During the height of the coronavirus pandemic several weeks ago, the Heath Secretary said the app would be available in mid-May following a trial on the Isle of Wight. But the Government has launched the Test and Trace system without it, with 25,000 contract tracers employed to contact people who have been put at risk by a confirmed COVID-19 patient. Lord Bethell, the health minister responsible for the coronavirus testing programme, admitted the app has now taken a back seat and is no longer the Government’s main priority.
He told the House of Commons Science and Technology Committee: “The pilot on the Isle of Wight has gone very well indeed and it has led to some infections being avoided, but one of the things it taught us is that it is the human contact that is most valued by people.
“There is a danger of being too technological and relying too much on texts and emails and alienating people because you’re telling them quite alarming news through quite casual communication.
“Whereas the call centres we’ve put together have actually worked extremely well. So that is where our focus is at the moment.”
Lord Bethell continued: “Apps around the world have been challenging and I note that the Norwegians, Singaporeans, the French and others have all been working on their app releases.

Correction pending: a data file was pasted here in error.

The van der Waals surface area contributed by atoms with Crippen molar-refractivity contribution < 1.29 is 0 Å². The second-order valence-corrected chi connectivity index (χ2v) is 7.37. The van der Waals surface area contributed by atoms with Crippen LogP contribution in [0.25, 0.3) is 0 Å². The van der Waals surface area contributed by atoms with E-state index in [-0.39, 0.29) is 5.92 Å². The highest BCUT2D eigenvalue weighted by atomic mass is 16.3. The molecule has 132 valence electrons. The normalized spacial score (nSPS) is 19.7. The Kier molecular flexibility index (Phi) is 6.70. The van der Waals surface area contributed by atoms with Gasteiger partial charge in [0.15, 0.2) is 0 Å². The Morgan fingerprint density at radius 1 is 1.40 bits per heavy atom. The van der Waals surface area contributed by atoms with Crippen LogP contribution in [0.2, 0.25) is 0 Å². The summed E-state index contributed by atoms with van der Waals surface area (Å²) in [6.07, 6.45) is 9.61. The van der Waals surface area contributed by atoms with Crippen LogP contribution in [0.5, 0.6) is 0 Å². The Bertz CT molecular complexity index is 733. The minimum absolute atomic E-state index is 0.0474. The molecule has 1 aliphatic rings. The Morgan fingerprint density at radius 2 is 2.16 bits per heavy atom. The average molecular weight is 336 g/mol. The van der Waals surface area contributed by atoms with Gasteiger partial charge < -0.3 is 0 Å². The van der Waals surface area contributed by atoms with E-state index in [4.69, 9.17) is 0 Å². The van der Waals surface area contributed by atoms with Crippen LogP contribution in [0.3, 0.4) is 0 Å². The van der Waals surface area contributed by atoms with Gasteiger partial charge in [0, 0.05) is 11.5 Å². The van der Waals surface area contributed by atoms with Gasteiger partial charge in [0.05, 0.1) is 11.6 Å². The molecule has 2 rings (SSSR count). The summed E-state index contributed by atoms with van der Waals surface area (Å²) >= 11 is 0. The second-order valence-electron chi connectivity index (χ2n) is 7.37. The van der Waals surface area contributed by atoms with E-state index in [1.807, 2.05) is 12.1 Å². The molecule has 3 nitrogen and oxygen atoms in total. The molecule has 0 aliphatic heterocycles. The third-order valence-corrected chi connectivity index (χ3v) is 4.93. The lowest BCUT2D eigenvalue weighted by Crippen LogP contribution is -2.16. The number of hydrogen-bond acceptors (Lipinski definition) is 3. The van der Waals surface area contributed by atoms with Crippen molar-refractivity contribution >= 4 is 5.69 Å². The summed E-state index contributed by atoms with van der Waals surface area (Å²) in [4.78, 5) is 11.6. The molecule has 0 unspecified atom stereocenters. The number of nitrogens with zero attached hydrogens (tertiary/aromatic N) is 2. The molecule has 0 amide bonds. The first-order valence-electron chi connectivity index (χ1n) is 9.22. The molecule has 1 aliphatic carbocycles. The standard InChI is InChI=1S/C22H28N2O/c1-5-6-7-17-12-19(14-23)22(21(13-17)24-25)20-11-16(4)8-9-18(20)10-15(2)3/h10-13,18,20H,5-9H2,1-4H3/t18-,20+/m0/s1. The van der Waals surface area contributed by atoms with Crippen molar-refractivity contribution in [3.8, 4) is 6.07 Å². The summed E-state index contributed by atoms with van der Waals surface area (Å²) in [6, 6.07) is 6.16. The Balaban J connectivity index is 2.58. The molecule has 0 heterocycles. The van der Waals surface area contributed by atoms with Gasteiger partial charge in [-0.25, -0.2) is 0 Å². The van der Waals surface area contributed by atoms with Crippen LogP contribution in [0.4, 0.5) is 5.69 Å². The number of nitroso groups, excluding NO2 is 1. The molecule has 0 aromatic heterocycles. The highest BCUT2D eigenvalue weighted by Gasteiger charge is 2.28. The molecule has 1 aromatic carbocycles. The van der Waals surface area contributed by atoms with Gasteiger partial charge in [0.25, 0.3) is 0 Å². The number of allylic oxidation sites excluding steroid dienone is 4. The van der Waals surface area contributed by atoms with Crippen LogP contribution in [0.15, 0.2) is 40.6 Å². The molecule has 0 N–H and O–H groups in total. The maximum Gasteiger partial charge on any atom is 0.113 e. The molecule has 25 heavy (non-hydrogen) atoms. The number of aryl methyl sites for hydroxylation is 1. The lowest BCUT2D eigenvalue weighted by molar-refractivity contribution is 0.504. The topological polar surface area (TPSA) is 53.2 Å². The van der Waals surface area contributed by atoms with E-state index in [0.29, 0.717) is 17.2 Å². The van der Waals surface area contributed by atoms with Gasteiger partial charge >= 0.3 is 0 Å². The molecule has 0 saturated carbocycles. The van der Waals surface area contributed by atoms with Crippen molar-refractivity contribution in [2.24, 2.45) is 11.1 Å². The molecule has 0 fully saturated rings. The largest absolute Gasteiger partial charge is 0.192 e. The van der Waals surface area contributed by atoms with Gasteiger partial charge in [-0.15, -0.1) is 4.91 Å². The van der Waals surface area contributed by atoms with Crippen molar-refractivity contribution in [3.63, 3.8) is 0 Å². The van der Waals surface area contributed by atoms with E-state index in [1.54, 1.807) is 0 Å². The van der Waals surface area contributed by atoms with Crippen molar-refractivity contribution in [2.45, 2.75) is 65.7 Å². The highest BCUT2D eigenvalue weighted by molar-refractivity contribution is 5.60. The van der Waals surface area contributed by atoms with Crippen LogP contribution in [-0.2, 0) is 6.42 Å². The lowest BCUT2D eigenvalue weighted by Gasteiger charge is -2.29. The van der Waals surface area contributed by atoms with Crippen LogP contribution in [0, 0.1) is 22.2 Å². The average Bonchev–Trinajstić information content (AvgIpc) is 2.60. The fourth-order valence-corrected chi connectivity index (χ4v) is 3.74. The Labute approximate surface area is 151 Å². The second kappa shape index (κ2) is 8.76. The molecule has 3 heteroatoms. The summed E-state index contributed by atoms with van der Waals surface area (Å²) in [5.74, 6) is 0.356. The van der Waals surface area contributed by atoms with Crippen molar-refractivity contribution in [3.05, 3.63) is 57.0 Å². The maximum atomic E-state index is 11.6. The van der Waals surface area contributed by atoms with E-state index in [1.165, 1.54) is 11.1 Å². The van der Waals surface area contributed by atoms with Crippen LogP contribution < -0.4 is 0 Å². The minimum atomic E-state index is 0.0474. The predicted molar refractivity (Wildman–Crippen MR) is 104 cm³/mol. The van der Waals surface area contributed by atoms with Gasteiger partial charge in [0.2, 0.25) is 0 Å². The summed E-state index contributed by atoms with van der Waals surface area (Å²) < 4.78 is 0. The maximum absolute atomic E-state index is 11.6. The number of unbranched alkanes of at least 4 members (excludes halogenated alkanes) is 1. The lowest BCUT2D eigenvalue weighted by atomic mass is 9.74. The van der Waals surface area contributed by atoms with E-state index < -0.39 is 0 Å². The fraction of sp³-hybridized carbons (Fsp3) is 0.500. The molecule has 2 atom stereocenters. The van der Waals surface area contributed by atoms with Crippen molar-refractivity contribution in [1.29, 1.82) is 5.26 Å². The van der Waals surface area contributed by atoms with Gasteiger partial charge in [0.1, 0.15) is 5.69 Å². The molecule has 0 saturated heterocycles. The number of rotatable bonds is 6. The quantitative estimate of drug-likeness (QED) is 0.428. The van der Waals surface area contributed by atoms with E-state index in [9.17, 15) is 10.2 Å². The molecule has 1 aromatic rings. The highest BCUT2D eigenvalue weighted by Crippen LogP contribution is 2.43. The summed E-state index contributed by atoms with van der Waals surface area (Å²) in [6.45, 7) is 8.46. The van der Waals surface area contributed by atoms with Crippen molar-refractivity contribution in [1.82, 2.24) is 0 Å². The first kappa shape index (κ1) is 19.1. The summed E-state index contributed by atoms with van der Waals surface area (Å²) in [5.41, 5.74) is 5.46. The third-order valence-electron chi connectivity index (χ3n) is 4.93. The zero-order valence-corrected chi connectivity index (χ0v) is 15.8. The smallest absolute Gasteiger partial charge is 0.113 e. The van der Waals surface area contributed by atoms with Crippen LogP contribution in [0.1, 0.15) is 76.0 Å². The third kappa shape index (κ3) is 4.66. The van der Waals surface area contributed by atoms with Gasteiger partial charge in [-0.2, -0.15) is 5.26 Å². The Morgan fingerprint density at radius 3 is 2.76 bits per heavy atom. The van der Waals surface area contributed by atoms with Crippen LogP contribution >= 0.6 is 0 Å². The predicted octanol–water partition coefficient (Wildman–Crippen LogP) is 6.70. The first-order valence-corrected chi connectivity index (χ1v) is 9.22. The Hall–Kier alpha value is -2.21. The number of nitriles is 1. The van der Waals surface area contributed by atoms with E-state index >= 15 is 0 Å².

“We’re seeking to get something for the winter, but it isn’t a priority for us at the moment.”
The app has faced a barrage of criticism since it was announced by the Government in a daily coronavirus briefing from Downing Street several weeks ago.
Experts have raised serious concerns over privacy, while others argued it would not work in congested areas such as crowded tower blocks, and continued delays now putting back its launch date by months as opposed to just weeks.
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7.45am update: Qantas cancels nearly all international flights until late October
The airline giant has announced all international flights, except those for New Zealand, have been cancelled until late October.
Australia’s Government has said the country’s border would remain closed into 2021 in order to bring the spread of coronavirus under control.
Qantas and subsidiary Jetstar are now increasing domestic flights as travel restrictions within Australia are lifted.